Lessons learned from implementation of computerized provider order entry in 5 community hospitals: a qualitative study
Keohane, Carol A
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CitationSimon, Steven R., Carol A. Keohane, Mary Amato, Michael Coffey, Bismarck Cadet, Eyal Zimlichman, and David W. Bates. “Lessons Learned from Implementation of Computerized Provider Order Entry in 5 Community Hospitals: A Qualitative Study.” BMC Medical Informatics and Decision Making 13, no. 1 (June 24, 2013): 67. https://doi.org/10.1186/1472-6947-13-67.
Computerized Provider Order Entry (CPOE) can improve patient safety, quality and efficiency, but hospitals face a host of barriers to adopting CPOE, ranging from resistance among physicians to the cost of the systems. In response to the incentives for meaningful use of health information technology and other market forces, hospitals in the United States are increasingly moving toward the adoption of CPOE. The purpose of this study was to characterize the experiences of hospitals that have successfully implemented CPOE.
We used a qualitative approach to observe clinical activities and capture the experiences of physicians, nurses, pharmacists and administrators at five community hospitals in Massachusetts (USA) that adopted CPOE in the past few years. We conducted formal, structured observations of care processes in diverse inpatient settings within each of the hospitals and completed in-depth, semi-structured interviews with clinicians and staff by telephone. After transcribing the audiorecorded interviews, we analyzed the content of the transcripts iteratively, guided by principles of the Immersion and Crystallization analytic approach. Our objective was to identify attitudes, behaviors and experiences that would constitute useful lessons for other hospitals embarking on CPOE implementation.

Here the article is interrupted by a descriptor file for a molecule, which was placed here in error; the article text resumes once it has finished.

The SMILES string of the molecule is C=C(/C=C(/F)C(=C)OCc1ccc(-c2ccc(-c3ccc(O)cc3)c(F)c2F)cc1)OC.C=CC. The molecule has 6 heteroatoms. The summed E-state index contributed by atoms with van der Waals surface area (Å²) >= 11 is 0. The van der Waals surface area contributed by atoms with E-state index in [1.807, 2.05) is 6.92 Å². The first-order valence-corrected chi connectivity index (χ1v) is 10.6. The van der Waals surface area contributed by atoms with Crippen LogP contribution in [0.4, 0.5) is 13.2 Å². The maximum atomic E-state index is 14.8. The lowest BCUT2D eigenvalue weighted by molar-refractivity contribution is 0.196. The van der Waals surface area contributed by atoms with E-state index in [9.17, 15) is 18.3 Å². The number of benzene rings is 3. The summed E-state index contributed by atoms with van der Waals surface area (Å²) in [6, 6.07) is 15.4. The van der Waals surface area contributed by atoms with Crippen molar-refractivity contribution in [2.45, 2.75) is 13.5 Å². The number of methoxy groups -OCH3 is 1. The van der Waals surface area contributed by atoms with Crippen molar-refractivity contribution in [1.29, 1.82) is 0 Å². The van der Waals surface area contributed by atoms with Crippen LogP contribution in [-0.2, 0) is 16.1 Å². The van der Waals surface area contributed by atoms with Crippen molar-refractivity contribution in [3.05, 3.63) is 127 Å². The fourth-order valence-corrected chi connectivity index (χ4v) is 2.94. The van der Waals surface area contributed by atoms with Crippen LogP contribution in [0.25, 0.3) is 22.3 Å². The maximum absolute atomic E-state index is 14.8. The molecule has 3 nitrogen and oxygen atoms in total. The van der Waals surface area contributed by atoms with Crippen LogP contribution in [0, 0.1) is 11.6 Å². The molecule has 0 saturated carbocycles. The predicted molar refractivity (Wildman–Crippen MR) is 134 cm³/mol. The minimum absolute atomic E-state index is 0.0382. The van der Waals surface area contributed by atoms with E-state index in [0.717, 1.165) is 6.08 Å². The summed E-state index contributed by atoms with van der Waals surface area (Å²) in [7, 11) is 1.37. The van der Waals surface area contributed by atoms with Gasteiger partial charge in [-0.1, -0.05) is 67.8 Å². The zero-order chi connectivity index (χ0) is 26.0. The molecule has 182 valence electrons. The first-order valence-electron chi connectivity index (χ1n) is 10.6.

Analysis of observations and interviews resulted in findings about the CPOE implementation process in five domains: governance, preparation, support, perceptions and consequences. Successful institutions implemented clear organizational decision-making mechanisms that involved clinicians (governance). They anticipated the need for education and training of a wide range of users (preparation). These hospitals deployed ample human resources for live, in-person training and support during implementation. Successful implementation hinged on the ability of clinical leaders to address and manage perceptions and the fear of change. Implementation proceeded smoothly when institutions identified and anticipated the consequences of the change.
The lessons learned in the five domains identified in this study may be useful for other community hospitals embarking on CPOE adoption.
Citable link to this pagehttps://nrs.harvard.edu/URN-3:HUL.INSTREPOS:37369189
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